Christianity, true Christianity, will never bow before the modern false god of progressivism. We reject the idea that all truth must constantly be moving forward; while we’re for progress, we mean that in a quantifiable sense. We believe that any progress made must be true progress that reflects and lives up to the ancient ideals of the faith. Some say that as long as Christians hold onto their ancient beliefs, they will continue to shrink in numbers. But I point to the fact that true, historic, Tradition-based Christianity has survived for 2,000 years. We’ve survived a multitude of empires, kingdoms, nations, invasions. We’ve survived natural disasters, the plague, and persecution. Many, especially within the past two hundred years, have called out and said that they would beget the end of Christianity. Yet Christianity survives and her detractors are long since dead. Our numbers may shrink or we may be completely eradicated from one area due to our own inaction. But so long as we hold to the Eternal Truth we will outlast any philosophy, any argument, and any change around us. Christianity only fails when it abandons Eternal Truth in an effort to appease the cult of progressivism; instead, we must remain fast in our democracy of the dead, in following the ancient faith handed down to us from ancient times from the Eternal Source.


5 thoughts on “The Resignation of Pope Benedict XVI or: Why the World Will Never Understand

  1. Joel, please understand that my tone is not harsh or accusatory, but how would you justify that Roman Catholics ought to change aspects of the faith considering the sanctity of Sacred Tradition?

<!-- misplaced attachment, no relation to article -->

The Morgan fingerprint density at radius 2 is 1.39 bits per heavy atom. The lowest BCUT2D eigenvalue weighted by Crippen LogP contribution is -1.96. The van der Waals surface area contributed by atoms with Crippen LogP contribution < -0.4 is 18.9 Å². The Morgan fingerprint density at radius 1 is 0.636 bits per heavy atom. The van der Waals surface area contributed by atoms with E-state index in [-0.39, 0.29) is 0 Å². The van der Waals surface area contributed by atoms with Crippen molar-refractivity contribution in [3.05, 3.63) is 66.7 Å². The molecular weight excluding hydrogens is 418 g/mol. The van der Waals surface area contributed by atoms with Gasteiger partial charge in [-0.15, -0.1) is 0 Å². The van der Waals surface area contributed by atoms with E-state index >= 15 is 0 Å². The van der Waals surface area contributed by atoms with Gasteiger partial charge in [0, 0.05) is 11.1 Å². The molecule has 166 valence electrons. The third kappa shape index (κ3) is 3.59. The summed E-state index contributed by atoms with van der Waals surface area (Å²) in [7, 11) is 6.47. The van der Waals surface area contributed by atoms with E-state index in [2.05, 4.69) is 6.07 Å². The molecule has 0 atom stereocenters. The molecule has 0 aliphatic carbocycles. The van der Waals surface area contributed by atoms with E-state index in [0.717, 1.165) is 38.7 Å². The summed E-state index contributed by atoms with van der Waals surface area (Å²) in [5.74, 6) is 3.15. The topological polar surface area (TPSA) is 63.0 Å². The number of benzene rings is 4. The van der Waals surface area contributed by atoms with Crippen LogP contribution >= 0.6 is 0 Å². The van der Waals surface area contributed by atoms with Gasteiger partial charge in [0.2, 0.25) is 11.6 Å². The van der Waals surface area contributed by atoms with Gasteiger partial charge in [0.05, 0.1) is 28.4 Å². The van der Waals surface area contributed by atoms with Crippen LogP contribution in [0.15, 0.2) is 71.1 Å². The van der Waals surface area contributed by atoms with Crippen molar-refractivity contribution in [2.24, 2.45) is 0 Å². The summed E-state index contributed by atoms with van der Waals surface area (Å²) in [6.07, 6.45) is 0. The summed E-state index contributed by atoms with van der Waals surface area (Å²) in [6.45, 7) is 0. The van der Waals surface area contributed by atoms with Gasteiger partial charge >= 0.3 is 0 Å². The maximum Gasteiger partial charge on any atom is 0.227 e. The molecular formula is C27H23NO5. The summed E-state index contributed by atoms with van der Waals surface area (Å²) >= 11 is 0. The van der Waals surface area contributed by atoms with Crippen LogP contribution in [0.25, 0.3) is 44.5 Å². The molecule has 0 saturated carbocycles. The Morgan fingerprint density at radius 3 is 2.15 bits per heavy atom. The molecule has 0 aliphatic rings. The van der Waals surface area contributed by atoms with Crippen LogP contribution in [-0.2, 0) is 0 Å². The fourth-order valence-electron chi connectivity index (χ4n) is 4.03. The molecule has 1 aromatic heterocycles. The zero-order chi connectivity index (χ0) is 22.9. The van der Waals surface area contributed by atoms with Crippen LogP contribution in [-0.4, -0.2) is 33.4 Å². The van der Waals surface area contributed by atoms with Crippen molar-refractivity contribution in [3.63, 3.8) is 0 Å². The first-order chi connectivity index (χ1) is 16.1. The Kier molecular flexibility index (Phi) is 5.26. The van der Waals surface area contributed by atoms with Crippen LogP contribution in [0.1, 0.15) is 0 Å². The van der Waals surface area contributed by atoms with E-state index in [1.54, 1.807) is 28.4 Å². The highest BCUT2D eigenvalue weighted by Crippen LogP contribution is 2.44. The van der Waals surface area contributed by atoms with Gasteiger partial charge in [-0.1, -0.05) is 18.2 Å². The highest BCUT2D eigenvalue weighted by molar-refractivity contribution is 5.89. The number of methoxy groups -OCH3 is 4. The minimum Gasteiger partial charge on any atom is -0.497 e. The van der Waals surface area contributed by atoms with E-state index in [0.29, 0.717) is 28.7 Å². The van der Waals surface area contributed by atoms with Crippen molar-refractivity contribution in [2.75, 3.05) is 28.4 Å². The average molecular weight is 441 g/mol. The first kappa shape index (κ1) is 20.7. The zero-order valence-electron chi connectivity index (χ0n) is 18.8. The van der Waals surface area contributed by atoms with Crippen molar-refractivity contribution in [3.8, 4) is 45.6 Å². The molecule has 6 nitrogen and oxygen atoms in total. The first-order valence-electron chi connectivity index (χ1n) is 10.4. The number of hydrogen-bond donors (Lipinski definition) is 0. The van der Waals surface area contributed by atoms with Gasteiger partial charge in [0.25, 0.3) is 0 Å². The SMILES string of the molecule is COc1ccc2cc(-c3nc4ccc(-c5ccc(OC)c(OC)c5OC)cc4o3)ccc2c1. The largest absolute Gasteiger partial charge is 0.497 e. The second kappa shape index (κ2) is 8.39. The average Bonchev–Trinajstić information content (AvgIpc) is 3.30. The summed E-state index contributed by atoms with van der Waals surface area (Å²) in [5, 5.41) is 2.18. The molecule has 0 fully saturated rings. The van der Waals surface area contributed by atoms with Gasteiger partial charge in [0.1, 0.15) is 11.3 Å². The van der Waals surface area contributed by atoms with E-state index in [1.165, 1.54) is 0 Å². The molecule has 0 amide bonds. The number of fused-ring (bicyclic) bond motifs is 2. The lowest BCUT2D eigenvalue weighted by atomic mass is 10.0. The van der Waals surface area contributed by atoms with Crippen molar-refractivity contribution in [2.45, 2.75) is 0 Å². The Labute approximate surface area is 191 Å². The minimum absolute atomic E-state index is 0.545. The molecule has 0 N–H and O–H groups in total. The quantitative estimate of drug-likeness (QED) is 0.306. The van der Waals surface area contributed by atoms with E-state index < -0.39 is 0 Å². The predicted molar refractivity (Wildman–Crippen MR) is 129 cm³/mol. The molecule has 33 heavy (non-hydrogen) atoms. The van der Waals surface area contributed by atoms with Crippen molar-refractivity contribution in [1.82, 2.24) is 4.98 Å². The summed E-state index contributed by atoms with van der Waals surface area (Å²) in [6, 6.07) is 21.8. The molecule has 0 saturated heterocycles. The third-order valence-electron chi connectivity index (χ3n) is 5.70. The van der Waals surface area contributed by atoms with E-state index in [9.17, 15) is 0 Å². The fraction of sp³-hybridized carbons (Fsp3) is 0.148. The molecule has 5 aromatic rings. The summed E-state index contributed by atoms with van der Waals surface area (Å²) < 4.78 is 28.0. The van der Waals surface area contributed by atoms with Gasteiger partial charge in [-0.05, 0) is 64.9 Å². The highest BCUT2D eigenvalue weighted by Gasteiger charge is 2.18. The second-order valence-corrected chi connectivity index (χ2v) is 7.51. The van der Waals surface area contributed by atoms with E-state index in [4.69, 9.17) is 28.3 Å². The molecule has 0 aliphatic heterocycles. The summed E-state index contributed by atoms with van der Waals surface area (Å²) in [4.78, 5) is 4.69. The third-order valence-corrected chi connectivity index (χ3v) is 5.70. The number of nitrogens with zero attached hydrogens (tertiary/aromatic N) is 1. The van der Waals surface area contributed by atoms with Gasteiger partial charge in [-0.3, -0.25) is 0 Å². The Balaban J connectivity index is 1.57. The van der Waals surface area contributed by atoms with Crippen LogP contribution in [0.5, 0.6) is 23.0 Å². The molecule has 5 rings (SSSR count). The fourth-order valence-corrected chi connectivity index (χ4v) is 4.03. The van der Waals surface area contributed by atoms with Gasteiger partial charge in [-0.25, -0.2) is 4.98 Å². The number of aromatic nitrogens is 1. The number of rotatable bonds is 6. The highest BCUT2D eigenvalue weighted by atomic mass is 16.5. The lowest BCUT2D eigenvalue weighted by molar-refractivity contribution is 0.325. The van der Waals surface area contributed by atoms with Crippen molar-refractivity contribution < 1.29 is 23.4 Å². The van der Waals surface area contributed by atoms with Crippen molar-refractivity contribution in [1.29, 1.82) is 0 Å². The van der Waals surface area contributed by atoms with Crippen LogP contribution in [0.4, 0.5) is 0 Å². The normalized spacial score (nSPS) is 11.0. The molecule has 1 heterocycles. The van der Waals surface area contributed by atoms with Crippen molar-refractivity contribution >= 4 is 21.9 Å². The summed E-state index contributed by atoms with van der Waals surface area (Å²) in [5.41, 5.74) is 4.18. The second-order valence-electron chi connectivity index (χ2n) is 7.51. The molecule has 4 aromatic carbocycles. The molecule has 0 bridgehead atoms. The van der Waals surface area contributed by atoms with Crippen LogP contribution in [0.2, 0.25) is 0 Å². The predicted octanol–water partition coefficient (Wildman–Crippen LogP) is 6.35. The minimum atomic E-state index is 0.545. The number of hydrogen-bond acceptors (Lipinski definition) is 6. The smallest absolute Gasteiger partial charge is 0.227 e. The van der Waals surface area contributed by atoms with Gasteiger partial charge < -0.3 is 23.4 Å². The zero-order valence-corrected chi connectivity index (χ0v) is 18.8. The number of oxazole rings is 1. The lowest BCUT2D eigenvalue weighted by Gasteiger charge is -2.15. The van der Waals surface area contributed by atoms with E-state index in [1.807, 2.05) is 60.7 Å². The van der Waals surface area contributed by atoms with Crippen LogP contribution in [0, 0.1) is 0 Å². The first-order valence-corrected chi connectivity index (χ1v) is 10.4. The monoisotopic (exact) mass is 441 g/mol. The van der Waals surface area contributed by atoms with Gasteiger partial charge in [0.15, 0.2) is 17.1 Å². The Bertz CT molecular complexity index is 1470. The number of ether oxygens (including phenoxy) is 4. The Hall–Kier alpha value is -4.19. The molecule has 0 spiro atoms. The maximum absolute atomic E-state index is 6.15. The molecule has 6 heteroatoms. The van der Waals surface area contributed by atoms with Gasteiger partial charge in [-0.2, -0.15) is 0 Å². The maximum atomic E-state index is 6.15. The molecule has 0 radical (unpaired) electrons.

1. My argument is more towards the idea that Roman Catholics are not fully aligned with Sacred Tradition. Thus, I am not saying they should break with Tradition, but instead should come back to it (e.g. recognition of the Pope of Rome as first among equals, not having any ex cathedra authority, abandonment of St. Augustine’s Original Sin, abandonment of the Filioque, etc). I think the Latin Church has made great strides towards some of these goals, specifically by clarifying what they mean, but many of these teachings simply are not a part of Tradition.

      Obviously, I am very biased on that view. I’m writing that from a certain perspective, one that values Tradition, but sees the Latin Church as having deviated from that Tradition.

      Also, that is my own personal opinion and not the opinion of the Christian Watershed.

      1. I appreciate and value your educated opinion. Regrettably, I do not possess the specific knowledge to refute each of your examples. However, I will say that when we are speaking about decisions regarding Sacred Tradition or any portion of the Deposit of Faith, within the context of the Catholic Church, it is crucial to acknowledge the role of the Holy Spirit.

        The Deposit of Faith was not decided upon by a democratic consensus of men, and we experience the Deposit of Faith as it has been given to us, through Sacred Scripture and Sacred Tradition, under the direction of the Magisterium of the Catholic Church.